Orders, Decorations, Medals and Militaria. To coincide with the OMRS Convention (19 September 2003)

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Date of Auction: 19th September 2003

Sold for £780

Estimate: £650 - £750

Edward George Villiers Stanley, 17th Earl of Derby, K.G., G.C.B., G.C.V.O., C.B., P.C., J.P., D.L., who raised The Liverpool Pal’s during The Great War

An important 1854 pattern Grenadier Guards officer’s sword, blade 84cm by Henry Wilkinson, Pall Mall, London (No 26458) etched with VR cypher, regimental device, battle honours within scrolls to Egypt 1882, owner’s family crest and initials ‘E.G.V.S.’, with its steel scabbard, blade discoloured, some wear to plating of hilt, scabbard with some rust pitting, otherwise generally good condition £650-750

Footnote

See colour plate.

Sword sold by Wilkinson to E. G. V. Stanley, 22nd April 1885.

Edward George Villiers Stanley, was born in London on 4 April 1865, educated at Wellington College, and gazetted to the Grenadier Guards in 1865. After spending two years in Canada as ADC to his father, the Governor General, he returned to England and became Conservative MP for the West Houghton Division of Lancashire. In 1895 he became a Junior Lord of the Treasury. On the outbreak of the war in South Africa in 1899, he was appointed chief press censor in Cape Town, and later private secretary to the Commander in Chief, Lord Roberts. He was appointed CB in 1900, twice mentioned in despatches, and received the Queen’s medal with six clasps.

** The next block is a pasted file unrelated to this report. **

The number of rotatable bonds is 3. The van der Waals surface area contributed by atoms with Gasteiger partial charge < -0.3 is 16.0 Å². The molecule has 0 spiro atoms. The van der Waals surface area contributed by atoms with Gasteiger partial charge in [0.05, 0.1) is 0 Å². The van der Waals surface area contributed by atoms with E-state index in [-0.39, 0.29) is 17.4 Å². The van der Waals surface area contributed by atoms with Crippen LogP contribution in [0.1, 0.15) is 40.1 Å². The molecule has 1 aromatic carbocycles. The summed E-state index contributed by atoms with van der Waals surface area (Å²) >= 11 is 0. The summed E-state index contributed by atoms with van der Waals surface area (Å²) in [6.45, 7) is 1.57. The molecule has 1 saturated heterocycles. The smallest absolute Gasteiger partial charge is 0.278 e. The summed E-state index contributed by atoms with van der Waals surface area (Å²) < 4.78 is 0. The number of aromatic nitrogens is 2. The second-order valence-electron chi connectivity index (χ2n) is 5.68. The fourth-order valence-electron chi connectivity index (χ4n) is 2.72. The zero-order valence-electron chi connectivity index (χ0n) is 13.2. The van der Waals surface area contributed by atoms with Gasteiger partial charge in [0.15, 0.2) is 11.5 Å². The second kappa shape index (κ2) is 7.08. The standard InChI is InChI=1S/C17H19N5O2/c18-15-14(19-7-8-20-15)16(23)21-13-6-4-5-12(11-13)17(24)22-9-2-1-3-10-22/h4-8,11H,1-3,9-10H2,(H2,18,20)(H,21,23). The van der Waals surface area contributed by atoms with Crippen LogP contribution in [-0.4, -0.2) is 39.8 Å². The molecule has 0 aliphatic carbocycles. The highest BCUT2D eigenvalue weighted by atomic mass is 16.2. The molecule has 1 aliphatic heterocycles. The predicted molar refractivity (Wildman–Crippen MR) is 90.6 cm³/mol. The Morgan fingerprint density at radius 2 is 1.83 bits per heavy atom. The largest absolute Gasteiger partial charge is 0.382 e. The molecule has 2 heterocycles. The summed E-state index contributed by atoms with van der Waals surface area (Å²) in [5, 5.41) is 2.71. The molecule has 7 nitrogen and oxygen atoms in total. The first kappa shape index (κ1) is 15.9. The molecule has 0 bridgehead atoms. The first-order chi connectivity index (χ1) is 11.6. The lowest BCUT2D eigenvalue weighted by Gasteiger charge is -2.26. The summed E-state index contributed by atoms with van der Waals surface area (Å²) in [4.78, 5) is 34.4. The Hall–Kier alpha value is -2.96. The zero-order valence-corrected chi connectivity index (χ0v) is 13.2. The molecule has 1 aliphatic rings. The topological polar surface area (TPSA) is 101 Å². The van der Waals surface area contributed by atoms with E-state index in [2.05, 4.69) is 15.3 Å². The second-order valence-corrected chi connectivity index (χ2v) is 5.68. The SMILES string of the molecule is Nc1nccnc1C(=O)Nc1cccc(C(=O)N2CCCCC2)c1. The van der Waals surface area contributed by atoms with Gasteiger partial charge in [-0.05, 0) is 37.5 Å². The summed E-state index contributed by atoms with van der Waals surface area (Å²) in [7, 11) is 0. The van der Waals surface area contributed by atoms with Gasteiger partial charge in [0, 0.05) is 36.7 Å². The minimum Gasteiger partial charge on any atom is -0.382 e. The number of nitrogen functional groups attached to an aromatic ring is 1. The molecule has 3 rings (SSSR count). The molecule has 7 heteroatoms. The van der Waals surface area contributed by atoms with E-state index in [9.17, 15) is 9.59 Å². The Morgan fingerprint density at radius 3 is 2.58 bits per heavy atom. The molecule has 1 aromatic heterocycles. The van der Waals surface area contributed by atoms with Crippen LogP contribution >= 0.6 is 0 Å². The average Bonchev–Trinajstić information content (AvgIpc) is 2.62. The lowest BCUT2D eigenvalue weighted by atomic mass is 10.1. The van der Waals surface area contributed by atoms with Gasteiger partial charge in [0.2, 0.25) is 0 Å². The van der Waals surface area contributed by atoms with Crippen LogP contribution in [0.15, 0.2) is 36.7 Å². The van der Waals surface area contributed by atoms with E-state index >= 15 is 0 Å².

Returning to England he became Financial Secretary to the War Office. In 1903 he entered the Cabinet as Postmaster-General and was sworn as a Privy Councillor. In 1908 he succeeded to the Earldom. Always closely involved with Liverpool, he became Lord Mayor of the City in 1911, and received the freedom of the City in 1912. He was President of the Liverpool Chamber of Commerce, Chairman of the Cotton Growing Association, Chancellor of Liverpool University, Chairman of the West Lancashire Territorial Association &c. On the outbreak of the Great War, he raised four battalions of the King’s Liverpool Regiment- The Pals- to each member of which he presented a solid silver badge representing the family crest of the Stanley Family, an Eagle and Child. On the death of Lord Kitchener in 1916, Derby became Under Secretary of State at the War Office, and, in April 1918, he was appointed Ambassador in Paris where he was immensely popular.

A noted racehorse breeder, his horses were as successful in France as they were in England. He won the St.Leger six times and the Derby twice. He was steward of the Jockey Club and often entertained king George V at Knowsley for the Grand National. Described by Randolph Churchill as the King of Lancashire, it was once observed that if the Royal Family were wiped out, then the people’s first choice for King would be Lord Derby! He died at Knows ley, the family home,on 4 February 1938.